Episodic events at the beginning of the year should not be cast as signs that the City is in the midst of a violent crime frenzy
After a shocking triple homicide earlier in the week and another gun death Friday evening brought the Minneapolis homicide tally for 2010 to five after just eight days, violent crime has once again became headline news in the local media.
One difficulty that is presented when sensationalistic stories riddle the news media (and the greater community) is how to interpret these tragic episodic incidents and whether or not they are signs of longer-term crime trends the City will face this year.
For example, the temptation is strong to place greater emphasis on these violent crimes because they occurred at the beginning of the year (and decade).
The danger of doing so should be obvious. To use these episodic events as projections for the level of crime Minneapolis will face this year would mean that a crime wave has descended upon the city and its homicide records will be shattered:
· Through the first eight days of 2010, the City of Minneapolis was on ‘pace’ for 228 homicides for the year, which would be 135 percent higher than the city’s all-time record of 97 murders in 1995.
· The City was also on ‘pace’ for 19 murders in the month of January – nearly double the highest number of murders the city has seen in a month since 1999 (10, in June 2005).
Despite these recent homicides, the truth still is that murder is an extremely rare crime. And when a few homicides take place within a short time span, they tend to present a skewed view of how the long-term trends will likely play out for the City.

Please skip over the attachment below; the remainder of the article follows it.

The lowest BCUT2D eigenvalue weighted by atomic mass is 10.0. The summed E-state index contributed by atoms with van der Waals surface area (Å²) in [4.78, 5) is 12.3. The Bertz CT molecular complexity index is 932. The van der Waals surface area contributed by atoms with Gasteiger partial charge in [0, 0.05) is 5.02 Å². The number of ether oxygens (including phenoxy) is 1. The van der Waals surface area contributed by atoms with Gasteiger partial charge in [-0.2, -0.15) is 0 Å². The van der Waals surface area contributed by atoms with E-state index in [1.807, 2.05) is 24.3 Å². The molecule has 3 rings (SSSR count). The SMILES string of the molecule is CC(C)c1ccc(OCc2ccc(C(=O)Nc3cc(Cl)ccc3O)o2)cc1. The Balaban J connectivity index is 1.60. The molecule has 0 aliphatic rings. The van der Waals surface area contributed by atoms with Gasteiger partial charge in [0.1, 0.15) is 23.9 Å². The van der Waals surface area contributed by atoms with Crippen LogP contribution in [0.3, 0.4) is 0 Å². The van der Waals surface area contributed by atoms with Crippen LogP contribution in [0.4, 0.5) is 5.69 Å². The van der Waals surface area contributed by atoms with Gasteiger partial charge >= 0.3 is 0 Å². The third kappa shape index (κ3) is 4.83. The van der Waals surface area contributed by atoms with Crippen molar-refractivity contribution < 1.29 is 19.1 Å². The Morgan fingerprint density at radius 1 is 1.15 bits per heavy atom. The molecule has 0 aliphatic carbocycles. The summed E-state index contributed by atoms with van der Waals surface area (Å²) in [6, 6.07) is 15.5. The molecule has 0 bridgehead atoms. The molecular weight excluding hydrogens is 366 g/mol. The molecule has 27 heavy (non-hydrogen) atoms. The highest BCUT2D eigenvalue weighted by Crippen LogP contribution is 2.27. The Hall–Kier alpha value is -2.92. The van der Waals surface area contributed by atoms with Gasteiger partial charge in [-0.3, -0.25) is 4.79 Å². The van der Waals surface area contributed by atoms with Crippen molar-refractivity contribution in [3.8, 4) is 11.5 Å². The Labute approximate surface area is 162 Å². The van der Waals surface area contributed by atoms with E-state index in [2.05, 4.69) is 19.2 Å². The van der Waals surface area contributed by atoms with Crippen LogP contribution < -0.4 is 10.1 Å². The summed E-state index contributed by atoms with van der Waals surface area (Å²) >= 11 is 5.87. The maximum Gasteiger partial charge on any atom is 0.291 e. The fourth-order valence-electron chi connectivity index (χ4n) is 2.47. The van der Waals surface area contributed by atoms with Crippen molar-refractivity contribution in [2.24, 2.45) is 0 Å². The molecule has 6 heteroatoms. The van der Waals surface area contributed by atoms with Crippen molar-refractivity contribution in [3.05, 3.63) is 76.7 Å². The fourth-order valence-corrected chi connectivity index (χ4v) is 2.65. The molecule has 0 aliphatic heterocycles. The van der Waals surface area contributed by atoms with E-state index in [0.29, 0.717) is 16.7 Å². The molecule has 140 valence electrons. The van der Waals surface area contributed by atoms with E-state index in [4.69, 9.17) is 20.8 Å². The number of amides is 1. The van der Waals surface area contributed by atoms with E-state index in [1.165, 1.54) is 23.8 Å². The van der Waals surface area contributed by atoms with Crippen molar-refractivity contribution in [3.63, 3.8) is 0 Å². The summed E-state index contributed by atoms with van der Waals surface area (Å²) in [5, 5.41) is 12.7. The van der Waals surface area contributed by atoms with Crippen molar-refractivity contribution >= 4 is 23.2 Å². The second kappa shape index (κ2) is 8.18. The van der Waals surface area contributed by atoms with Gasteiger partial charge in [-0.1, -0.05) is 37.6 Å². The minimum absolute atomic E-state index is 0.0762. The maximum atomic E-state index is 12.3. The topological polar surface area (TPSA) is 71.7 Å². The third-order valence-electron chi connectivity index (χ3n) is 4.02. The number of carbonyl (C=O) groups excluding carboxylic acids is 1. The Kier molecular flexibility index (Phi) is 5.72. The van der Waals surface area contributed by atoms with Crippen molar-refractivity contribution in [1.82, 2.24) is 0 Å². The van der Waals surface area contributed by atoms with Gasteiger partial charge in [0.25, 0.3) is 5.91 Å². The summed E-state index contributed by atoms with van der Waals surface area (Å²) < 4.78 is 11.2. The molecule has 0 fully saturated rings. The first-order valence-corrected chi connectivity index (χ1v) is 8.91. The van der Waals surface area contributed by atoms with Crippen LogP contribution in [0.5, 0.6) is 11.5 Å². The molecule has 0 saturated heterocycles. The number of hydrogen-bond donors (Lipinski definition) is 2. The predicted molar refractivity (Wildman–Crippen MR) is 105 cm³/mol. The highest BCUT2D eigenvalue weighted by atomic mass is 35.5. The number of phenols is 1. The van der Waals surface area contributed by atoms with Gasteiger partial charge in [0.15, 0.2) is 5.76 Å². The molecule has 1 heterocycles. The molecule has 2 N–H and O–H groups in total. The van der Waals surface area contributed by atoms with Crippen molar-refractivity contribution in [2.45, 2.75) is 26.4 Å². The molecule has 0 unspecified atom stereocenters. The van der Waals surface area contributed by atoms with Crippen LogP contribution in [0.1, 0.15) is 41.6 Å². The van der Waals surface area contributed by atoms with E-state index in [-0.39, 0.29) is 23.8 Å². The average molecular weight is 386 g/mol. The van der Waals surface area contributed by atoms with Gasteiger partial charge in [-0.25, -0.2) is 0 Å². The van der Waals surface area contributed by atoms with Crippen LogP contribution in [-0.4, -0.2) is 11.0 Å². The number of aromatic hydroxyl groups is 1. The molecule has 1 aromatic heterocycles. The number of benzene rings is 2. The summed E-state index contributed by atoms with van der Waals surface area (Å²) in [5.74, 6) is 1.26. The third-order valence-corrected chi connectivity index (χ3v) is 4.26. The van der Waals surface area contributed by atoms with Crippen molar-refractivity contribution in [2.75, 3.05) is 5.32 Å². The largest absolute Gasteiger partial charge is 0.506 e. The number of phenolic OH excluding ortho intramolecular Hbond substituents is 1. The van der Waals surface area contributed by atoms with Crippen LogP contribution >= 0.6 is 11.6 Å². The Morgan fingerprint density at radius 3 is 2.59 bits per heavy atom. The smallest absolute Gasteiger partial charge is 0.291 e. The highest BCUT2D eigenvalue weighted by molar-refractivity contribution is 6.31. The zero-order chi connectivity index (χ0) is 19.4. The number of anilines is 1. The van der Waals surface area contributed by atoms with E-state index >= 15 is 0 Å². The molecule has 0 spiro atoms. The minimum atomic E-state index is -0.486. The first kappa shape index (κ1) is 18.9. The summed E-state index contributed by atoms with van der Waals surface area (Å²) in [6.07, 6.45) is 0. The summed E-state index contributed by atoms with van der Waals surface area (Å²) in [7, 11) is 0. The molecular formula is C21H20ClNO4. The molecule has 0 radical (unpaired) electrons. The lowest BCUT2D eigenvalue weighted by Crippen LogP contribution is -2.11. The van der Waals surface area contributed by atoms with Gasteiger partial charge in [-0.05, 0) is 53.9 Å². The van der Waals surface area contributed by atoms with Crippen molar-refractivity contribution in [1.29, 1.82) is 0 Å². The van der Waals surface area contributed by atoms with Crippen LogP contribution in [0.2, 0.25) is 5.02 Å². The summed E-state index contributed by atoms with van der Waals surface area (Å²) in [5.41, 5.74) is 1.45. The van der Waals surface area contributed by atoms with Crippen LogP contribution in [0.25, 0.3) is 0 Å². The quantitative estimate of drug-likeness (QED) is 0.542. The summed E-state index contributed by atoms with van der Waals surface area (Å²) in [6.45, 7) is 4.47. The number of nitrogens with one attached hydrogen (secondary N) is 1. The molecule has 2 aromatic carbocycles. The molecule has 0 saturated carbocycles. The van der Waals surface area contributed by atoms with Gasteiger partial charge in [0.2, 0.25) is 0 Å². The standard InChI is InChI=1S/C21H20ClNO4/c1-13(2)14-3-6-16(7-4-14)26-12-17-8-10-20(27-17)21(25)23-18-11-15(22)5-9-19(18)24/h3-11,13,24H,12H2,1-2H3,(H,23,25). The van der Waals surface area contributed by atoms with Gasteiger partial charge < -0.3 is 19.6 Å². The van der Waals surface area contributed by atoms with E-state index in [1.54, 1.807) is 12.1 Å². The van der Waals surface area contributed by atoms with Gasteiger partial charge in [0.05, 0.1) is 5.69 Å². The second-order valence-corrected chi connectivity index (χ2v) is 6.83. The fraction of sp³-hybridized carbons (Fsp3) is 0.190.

In short, because these murders occurred in a convenient ‘frame’ for the media – the start of a new year – their predictive meaning of how violent crime will play out in Minneapolis in 2010 is elevated over longer, historical trend data that is much more telling.
For example, back in January 2007, Minneapolis experienced a similar situation that it is enduring today, when five murders were committed in the first two weeks of the year.
But did that mean the City was on pace for 10 homicides for the month and a record 122 homicides for the year? Of course not.
In fact, Minneapolis ended up with 2 more murders in January 2007 for a total of 7 for the month.
And the murder ‘rate’ of 1 out of every 3 days that the City had experienced during the first two weeks of 2007, was followed by a much lower rate of 1 out of every 8.3 days for the rest of the year (42 homicides during the remaining 350 days), for a final tally of 47.
Still, even casting the aforementioned dubious hypothetical projections aside, January 2010 has already tallied the city’s 29th highest number of homicides in a month over the past 133 months (11+ years).
Compare that to 2009, when Minneapolis recorded two of the sevens months in which no homicides were recorded during the past 11 years (February and May 2009) and the highest monthly tally of homicides for any month was just three (July, August, and September).
However, in the end, it is much too early to be using these episodic crime events as any sort of prediction of what is to come in 2010 – either formally or through the informal, disquieting suggestions by the if-it-bleeds-it-leads media that crime is starting to spin out of control and that the City of Lakes is under siege by violent criminals.
Just as in 2008 – when the zero murders that were recorded in January did not serve as a sign for what was to come later that year (the City ended up with 39), the first week and a half of January 2010 will similarly not dictate the murder rate for the rest of this year.
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